The Establishment Of The Protectorate (Part 9) � �The Bramstone Memorandum�

In our last episode we left off at the February 1889 Kopong Conference, where the southern dikgosi, led by Bathoen I, Linchwe I, and Sebele I but also including Gaborone I of Batlokwa, Ikaneng I of Balete and Baitirile I of the Bakgatla baga Mmanaana, joined together to oppose the increasing British presence in their territories. Khama III, however, broke ranks and promised “to help the English government in every way”.

Disappointed by the “defiant attitude” of the majority, the British Administrator, Shippard, broke up the conference. In his report he noted:

“Khama who is thoroughly loyal and sincerely attached to the English appears to be completely isolated. He is left out of all the private meetings of the Protectorate Chiefs and seems to be regarded by them with suspicion and dislike as the white man’s friend.”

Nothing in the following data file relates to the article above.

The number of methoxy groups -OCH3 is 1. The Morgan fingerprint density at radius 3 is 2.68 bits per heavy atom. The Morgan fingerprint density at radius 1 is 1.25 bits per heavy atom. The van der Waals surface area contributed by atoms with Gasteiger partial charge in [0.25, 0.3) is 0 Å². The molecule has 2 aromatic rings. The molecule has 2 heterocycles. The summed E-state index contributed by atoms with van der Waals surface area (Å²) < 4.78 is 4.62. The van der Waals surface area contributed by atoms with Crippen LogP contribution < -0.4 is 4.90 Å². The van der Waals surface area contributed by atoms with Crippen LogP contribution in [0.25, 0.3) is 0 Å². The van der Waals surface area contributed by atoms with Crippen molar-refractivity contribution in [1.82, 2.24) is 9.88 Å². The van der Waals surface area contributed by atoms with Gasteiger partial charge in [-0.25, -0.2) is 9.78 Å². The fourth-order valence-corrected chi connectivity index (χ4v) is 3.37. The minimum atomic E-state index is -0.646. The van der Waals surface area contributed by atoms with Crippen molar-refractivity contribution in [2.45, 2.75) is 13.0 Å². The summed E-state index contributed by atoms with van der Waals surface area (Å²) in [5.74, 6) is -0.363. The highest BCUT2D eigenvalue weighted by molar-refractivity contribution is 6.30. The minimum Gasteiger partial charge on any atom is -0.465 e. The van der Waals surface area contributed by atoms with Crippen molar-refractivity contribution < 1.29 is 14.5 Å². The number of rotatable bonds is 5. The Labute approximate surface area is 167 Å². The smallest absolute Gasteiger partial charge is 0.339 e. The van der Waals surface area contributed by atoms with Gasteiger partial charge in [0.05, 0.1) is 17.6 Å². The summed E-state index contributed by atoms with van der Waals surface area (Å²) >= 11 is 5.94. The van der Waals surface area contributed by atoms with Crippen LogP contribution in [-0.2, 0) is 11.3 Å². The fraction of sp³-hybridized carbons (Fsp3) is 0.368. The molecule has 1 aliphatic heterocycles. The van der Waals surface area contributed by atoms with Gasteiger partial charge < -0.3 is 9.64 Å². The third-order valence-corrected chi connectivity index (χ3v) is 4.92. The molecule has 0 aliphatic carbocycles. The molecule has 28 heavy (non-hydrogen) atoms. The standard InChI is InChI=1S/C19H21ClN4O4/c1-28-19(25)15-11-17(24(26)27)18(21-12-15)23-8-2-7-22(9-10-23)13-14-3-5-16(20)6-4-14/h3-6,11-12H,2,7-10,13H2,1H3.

Editor's Comment
Bravo police for prompt action

It is also hurting that whilst we all know that the Botswana Police Service (BPS) is charged functionally with the duties to investigate all forms of crime, some locals have resorted to taking the law into their own hands. It is very wrong to do that. There is also a possibility that one may wrongfully take the life of a person in the process, unless it is a justifiable case of self-defence. Recently, in the city of Francistown, some locals found...

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